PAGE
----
ZeuS on the LeuS

zeus

 

Yes, it’s true. As reported earlier today by  Jordan Robertson for the Associated Press “Corporations, agencies infiltrated by ‘botnet’,” and now trickling its way to FOXNews.com (“Massive Hack Attack Shows Major Flaws in Today’s Cybersecurity“) and elsewhere, yet another incarnation of the ZeuS trojan and botnet is on the loose. According to the AP article, “Security experts have found a network of 74,000 virus-infected computers that stole information from inside [more than 2,400 organizations including] corporations and government agencies.” Just last week I was teaching a Global Knowledge course titled “Defending Windows Networks,” in which students use hacker tools to create trojan horse applications in two of the lab exercises.

What the recent news articles don’t spell out is something many of my students realized last week – just how incredibly easy it is for someone to use free software to create such software infections and infestations. You don’t need to be a software engineer, or an evil genius. All you have to know how to do is press a few buttons and maybe even type in a few parameters to spell out what you want your software robots to do. If you manage to implant such software within organizations around the net, you have a botnet. It’s almost too trivial.

Of course, one of the ways in which such bots can go viral and spread themselves into numbers such as 74,000 computers is that they are able to be morphed into many different strains. The Kneber strain of ZeuS has obviously evaded detection for some time although earlier forms of ZeuS from a year ago are readily detected by many organizations’ defenses. The FOXNews article notes that “NetWitness points out that over half the machines infected with Kneber were also infected with Waledac, a peer to peer botnet.” Indeed, there have been patches and scanner updates available to detect and quarantine Waledec outbreaks as well.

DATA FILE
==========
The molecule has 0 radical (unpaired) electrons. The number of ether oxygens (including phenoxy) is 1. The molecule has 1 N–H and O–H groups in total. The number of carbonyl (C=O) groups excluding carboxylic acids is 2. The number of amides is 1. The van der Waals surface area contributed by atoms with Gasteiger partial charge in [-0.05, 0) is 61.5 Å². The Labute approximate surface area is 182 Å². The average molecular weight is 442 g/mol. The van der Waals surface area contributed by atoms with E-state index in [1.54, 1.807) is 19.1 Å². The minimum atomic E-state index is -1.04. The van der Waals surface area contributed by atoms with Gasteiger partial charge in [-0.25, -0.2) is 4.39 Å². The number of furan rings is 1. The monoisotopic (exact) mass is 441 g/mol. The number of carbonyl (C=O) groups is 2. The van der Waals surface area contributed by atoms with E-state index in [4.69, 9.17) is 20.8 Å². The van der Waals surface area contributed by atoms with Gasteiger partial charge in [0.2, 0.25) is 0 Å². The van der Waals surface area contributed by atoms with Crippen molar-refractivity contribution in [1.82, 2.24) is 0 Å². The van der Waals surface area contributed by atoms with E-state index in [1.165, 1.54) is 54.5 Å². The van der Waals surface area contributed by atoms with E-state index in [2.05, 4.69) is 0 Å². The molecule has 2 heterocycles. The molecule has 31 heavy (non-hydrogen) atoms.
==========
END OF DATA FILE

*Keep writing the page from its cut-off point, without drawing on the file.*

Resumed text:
How do new strains of these pieces of software evade detection so successfully? A fundamental aspect of the Anti-Virus, Anti-Spam, and Anti-Malware industries is that these systems are predominantly reactive. When a worm, virus, or other sort of attack makes use of a security vulnerability, several things typically follow in reaction to it. Depending on the nature of the beast, operating system vendors such as Microsoft may develop and release patches such as hot fixes to protect Windows from software which makes use of these vulnerabilities, or equipment vendors such as Juniper or Cisco may release firmware updates to protect network equipment. Intrusion detection and prevention systems (IDS/IPS) and virus scanners are updated with signatures of the current strain of the attack.

As Marcus J. Ranum stated in “The Six Dumbest Ideas in Computer Security,” which I still refer students to even though it was written several years ago, the ways in which many organizations approach computer and network security is wrong. In fact, both in the “Defending Windows Networks” class last week and the “Managing, Maintaining, and Securing Your Networks Through Group Policy” course I’m teaching this week, most students noted that their organizations have classically used a “Default Permit” + “Enumerating Badness” approach which is the default in so many subsystems of Windows rather than the “Default Deny” + “Enumerating Goodness” combination which makes sense when you just look at the big picture for a few moments.

As the AP news article about ZeuS-Kneber+Waledec botnet notes “The unusual thing about the incident is not that it happened but that it was discovered.” Even that one sentence should be enough to motivate us to approach systems security differently.

Image: Painting of Zeus © Mario Larrinaga

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